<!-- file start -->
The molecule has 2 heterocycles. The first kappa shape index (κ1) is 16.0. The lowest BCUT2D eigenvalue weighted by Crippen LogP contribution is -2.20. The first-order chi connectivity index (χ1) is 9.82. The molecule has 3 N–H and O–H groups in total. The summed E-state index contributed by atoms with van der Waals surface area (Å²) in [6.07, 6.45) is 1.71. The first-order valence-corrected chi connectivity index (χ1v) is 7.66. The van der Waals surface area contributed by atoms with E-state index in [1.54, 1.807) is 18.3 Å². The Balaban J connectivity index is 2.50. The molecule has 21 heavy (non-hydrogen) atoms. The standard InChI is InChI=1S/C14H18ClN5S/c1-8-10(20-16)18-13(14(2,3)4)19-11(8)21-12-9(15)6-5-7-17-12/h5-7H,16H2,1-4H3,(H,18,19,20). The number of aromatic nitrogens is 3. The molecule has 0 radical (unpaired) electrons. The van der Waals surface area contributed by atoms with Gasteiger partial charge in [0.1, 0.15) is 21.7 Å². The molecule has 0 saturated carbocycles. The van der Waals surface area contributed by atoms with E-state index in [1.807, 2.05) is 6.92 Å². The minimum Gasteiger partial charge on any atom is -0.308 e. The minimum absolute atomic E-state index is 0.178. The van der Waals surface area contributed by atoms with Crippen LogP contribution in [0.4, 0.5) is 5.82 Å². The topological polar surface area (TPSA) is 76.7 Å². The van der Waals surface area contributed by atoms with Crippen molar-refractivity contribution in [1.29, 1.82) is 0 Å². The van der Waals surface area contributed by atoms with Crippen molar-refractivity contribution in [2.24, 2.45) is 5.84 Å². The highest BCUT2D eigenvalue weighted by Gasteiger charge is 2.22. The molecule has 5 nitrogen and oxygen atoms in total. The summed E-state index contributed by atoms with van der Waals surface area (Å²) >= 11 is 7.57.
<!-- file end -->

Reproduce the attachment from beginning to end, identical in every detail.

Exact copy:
The molecule has 2 heterocycles. The first kappa shape index (κ1) is 16.0. The lowest BCUT2D eigenvalue weighted by Crippen LogP contribution is -2.20. The first-order chi connectivity index (χ1) is 9.82. The molecule has 3 N–H and O–H groups in total. The summed E-state index contributed by atoms with van der Waals surface area (Å²) in [6.07, 6.45) is 1.71. The first-order valence-corrected chi connectivity index (χ1v) is 7.66. The van der Waals surface area contributed by atoms with E-state index in [1.54, 1.807) is 18.3 Å². The Balaban J connectivity index is 2.50. The molecule has 21 heavy (non-hydrogen) atoms. The standard InChI is InChI=1S/C14H18ClN5S/c1-8-10(20-16)18-13(14(2,3)4)19-11(8)21-12-9(15)6-5-7-17-12/h5-7H,16H2,1-4H3,(H,18,19,20). The number of aromatic nitrogens is 3. The molecule has 0 radical (unpaired) electrons. The van der Waals surface area contributed by atoms with Gasteiger partial charge in [0.1, 0.15) is 21.7 Å². The molecule has 0 saturated carbocycles. The van der Waals surface area contributed by atoms with E-state index in [1.807, 2.05) is 6.92 Å². The minimum Gasteiger partial charge on any atom is -0.308 e. The minimum absolute atomic E-state index is 0.178. The van der Waals surface area contributed by atoms with Crippen LogP contribution in [0.4, 0.5) is 5.82 Å². The topological polar surface area (TPSA) is 76.7 Å². The van der Waals surface area contributed by atoms with Crippen molar-refractivity contribution in [1.29, 1.82) is 0 Å². The van der Waals surface area contributed by atoms with Crippen molar-refractivity contribution in [2.24, 2.45) is 5.84 Å². The highest BCUT2D eigenvalue weighted by Gasteiger charge is 2.22. The molecule has 5 nitrogen and oxygen atoms in total. The summed E-state index contributed by atoms with van der Waals surface area (Å²) >= 11 is 7.57.